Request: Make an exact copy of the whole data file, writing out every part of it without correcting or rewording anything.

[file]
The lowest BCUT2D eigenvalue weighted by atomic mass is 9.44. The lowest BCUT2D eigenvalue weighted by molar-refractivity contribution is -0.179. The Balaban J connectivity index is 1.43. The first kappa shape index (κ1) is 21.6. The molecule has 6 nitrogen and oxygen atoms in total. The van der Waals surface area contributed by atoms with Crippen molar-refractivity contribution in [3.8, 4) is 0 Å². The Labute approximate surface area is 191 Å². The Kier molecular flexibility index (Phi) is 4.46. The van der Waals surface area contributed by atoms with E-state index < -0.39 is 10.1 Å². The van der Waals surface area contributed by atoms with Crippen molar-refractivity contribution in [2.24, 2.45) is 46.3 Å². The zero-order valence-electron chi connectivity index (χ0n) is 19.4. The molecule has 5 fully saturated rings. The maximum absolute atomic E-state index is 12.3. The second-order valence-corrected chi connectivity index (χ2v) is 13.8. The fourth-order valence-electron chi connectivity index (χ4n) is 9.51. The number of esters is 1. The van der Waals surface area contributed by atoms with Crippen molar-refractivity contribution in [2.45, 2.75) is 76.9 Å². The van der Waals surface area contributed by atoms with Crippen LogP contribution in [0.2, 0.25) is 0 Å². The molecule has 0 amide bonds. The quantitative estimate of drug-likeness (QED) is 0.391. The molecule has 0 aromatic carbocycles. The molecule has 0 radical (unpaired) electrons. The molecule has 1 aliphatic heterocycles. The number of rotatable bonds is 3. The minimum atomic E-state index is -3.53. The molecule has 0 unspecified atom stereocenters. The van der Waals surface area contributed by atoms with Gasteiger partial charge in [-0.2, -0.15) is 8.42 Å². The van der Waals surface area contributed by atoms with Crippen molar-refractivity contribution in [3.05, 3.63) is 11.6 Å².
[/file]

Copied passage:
The lowest BCUT2D eigenvalue weighted by atomic mass is 9.44. The lowest BCUT2D eigenvalue weighted by molar-refractivity contribution is -0.179. The Balaban J connectivity index is 1.43. The first kappa shape index (κ1) is 21.6. The molecule has 6 nitrogen and oxygen atoms in total. The van der Waals surface area contributed by atoms with Crippen molar-refractivity contribution in [3.8, 4) is 0 Å². The Labute approximate surface area is 191 Å². The Kier molecular flexibility index (Phi) is 4.46. The van der Waals surface area contributed by atoms with E-state index < -0.39 is 10.1 Å². The van der Waals surface area contributed by atoms with Crippen molar-refractivity contribution in [2.24, 2.45) is 46.3 Å². The zero-order valence-electron chi connectivity index (χ0n) is 19.4. The molecule has 5 fully saturated rings. The maximum absolute atomic E-state index is 12.3. The second-order valence-corrected chi connectivity index (χ2v) is 13.8. The fourth-order valence-electron chi connectivity index (χ4n) is 9.51. The number of esters is 1. The van der Waals surface area contributed by atoms with Crippen molar-refractivity contribution in [2.45, 2.75) is 76.9 Å². The van der Waals surface area contributed by atoms with Crippen LogP contribution in [0.2, 0.25) is 0 Å². The molecule has 0 amide bonds. The quantitative estimate of drug-likeness (QED) is 0.391. The molecule has 0 aromatic carbocycles. The molecule has 0 radical (unpaired) electrons. The molecule has 1 aliphatic heterocycles. The number of rotatable bonds is 3. The minimum atomic E-state index is -3.53. The molecule has 0 unspecified atom stereocenters. The van der Waals surface area contributed by atoms with Gasteiger partial charge in [-0.2, -0.15) is 8.42 Å². The van der Waals surface area contributed by atoms with Crippen molar-refractivity contribution in [3.05, 3.63) is 11.6 Å².